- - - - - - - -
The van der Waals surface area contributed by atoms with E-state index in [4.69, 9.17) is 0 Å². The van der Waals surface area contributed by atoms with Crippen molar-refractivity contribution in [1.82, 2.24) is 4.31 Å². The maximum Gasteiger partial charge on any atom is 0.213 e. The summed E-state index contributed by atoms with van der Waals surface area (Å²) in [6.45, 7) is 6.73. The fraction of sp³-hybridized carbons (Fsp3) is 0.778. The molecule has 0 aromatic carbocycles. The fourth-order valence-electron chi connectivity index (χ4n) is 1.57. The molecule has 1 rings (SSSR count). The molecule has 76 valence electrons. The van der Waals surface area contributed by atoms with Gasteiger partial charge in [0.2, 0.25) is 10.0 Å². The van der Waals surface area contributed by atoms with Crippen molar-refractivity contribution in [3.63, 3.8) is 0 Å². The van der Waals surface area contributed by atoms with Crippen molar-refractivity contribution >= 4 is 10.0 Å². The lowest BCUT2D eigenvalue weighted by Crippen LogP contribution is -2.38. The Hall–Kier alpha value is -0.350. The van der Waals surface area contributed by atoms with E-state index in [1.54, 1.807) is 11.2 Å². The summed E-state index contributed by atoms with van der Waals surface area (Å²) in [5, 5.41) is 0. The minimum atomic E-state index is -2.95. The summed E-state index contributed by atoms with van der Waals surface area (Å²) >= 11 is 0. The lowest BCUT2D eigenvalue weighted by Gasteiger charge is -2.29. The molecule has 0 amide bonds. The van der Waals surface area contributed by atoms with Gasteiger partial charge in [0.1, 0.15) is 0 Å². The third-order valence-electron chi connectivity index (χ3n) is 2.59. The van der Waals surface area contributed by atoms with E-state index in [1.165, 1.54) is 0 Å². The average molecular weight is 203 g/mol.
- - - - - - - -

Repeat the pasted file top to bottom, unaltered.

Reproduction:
The van der Waals surface area contributed by atoms with E-state index in [4.69, 9.17) is 0 Å². The van der Waals surface area contributed by atoms with Crippen molar-refractivity contribution in [1.82, 2.24) is 4.31 Å². The maximum Gasteiger partial charge on any atom is 0.213 e. The summed E-state index contributed by atoms with van der Waals surface area (Å²) in [6.45, 7) is 6.73. The fraction of sp³-hybridized carbons (Fsp3) is 0.778. The molecule has 0 aromatic carbocycles. The fourth-order valence-electron chi connectivity index (χ4n) is 1.57. The molecule has 1 rings (SSSR count). The molecule has 76 valence electrons. The van der Waals surface area contributed by atoms with Gasteiger partial charge in [0.2, 0.25) is 10.0 Å². The van der Waals surface area contributed by atoms with Crippen molar-refractivity contribution in [3.63, 3.8) is 0 Å². The van der Waals surface area contributed by atoms with Crippen molar-refractivity contribution >= 4 is 10.0 Å². The lowest BCUT2D eigenvalue weighted by Crippen LogP contribution is -2.38. The Hall–Kier alpha value is -0.350. The van der Waals surface area contributed by atoms with E-state index in [1.54, 1.807) is 11.2 Å². The summed E-state index contributed by atoms with van der Waals surface area (Å²) in [5, 5.41) is 0. The minimum atomic E-state index is -2.95. The summed E-state index contributed by atoms with van der Waals surface area (Å²) >= 11 is 0. The lowest BCUT2D eigenvalue weighted by Gasteiger charge is -2.29. The molecule has 0 amide bonds. The van der Waals surface area contributed by atoms with Gasteiger partial charge in [0.1, 0.15) is 0 Å². The third-order valence-electron chi connectivity index (χ3n) is 2.59. The van der Waals surface area contributed by atoms with E-state index in [1.165, 1.54) is 0 Å². The average molecular weight is 203 g/mol.